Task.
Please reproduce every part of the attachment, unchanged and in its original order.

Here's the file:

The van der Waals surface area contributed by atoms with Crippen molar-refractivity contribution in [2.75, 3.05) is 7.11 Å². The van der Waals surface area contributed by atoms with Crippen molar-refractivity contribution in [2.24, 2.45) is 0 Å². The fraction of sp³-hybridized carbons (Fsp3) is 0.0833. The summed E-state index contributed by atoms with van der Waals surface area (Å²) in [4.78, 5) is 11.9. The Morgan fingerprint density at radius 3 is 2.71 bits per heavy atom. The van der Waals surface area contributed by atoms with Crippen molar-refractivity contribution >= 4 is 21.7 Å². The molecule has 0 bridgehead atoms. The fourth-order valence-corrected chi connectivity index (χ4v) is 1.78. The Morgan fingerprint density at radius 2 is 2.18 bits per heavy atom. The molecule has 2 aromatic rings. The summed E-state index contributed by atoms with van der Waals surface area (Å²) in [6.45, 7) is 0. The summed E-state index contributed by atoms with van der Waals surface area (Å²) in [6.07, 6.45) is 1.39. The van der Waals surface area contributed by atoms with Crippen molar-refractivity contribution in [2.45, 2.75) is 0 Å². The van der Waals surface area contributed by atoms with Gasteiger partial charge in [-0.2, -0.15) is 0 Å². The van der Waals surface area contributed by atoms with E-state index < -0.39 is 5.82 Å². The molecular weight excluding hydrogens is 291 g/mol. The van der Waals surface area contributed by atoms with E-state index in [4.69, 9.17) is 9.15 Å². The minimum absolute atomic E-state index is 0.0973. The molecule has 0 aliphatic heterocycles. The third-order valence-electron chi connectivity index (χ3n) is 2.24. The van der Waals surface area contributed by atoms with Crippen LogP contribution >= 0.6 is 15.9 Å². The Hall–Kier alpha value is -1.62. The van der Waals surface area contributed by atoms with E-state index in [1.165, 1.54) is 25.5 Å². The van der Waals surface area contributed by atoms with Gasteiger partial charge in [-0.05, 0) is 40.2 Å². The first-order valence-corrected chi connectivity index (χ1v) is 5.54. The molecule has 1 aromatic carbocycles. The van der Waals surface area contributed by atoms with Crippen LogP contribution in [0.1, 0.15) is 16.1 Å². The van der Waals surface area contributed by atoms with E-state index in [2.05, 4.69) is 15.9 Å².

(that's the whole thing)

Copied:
The van der Waals surface area contributed by atoms with Crippen molar-refractivity contribution in [2.75, 3.05) is 7.11 Å². The van der Waals surface area contributed by atoms with Crippen molar-refractivity contribution in [2.24, 2.45) is 0 Å². The fraction of sp³-hybridized carbons (Fsp3) is 0.0833. The summed E-state index contributed by atoms with van der Waals surface area (Å²) in [4.78, 5) is 11.9. The Morgan fingerprint density at radius 3 is 2.71 bits per heavy atom. The van der Waals surface area contributed by atoms with Crippen molar-refractivity contribution >= 4 is 21.7 Å². The molecule has 0 bridgehead atoms. The fourth-order valence-corrected chi connectivity index (χ4v) is 1.78. The Morgan fingerprint density at radius 2 is 2.18 bits per heavy atom. The molecule has 2 aromatic rings. The summed E-state index contributed by atoms with van der Waals surface area (Å²) in [6.45, 7) is 0. The summed E-state index contributed by atoms with van der Waals surface area (Å²) in [6.07, 6.45) is 1.39. The van der Waals surface area contributed by atoms with Crippen molar-refractivity contribution in [2.45, 2.75) is 0 Å². The van der Waals surface area contributed by atoms with Gasteiger partial charge in [-0.2, -0.15) is 0 Å². The van der Waals surface area contributed by atoms with E-state index < -0.39 is 5.82 Å². The molecular weight excluding hydrogens is 291 g/mol. The van der Waals surface area contributed by atoms with E-state index in [4.69, 9.17) is 9.15 Å². The minimum absolute atomic E-state index is 0.0973. The molecule has 0 aliphatic heterocycles. The third-order valence-electron chi connectivity index (χ3n) is 2.24. The van der Waals surface area contributed by atoms with Crippen LogP contribution >= 0.6 is 15.9 Å². The Hall–Kier alpha value is -1.62. The van der Waals surface area contributed by atoms with E-state index in [1.165, 1.54) is 25.5 Å². The van der Waals surface area contributed by atoms with Gasteiger partial charge in [-0.05, 0) is 40.2 Å². The first-order valence-corrected chi connectivity index (χ1v) is 5.54. The molecule has 1 aromatic carbocycles. The van der Waals surface area contributed by atoms with Crippen LogP contribution in [0.1, 0.15) is 16.1 Å². The van der Waals surface area contributed by atoms with E-state index in [2.05, 4.69) is 15.9 Å².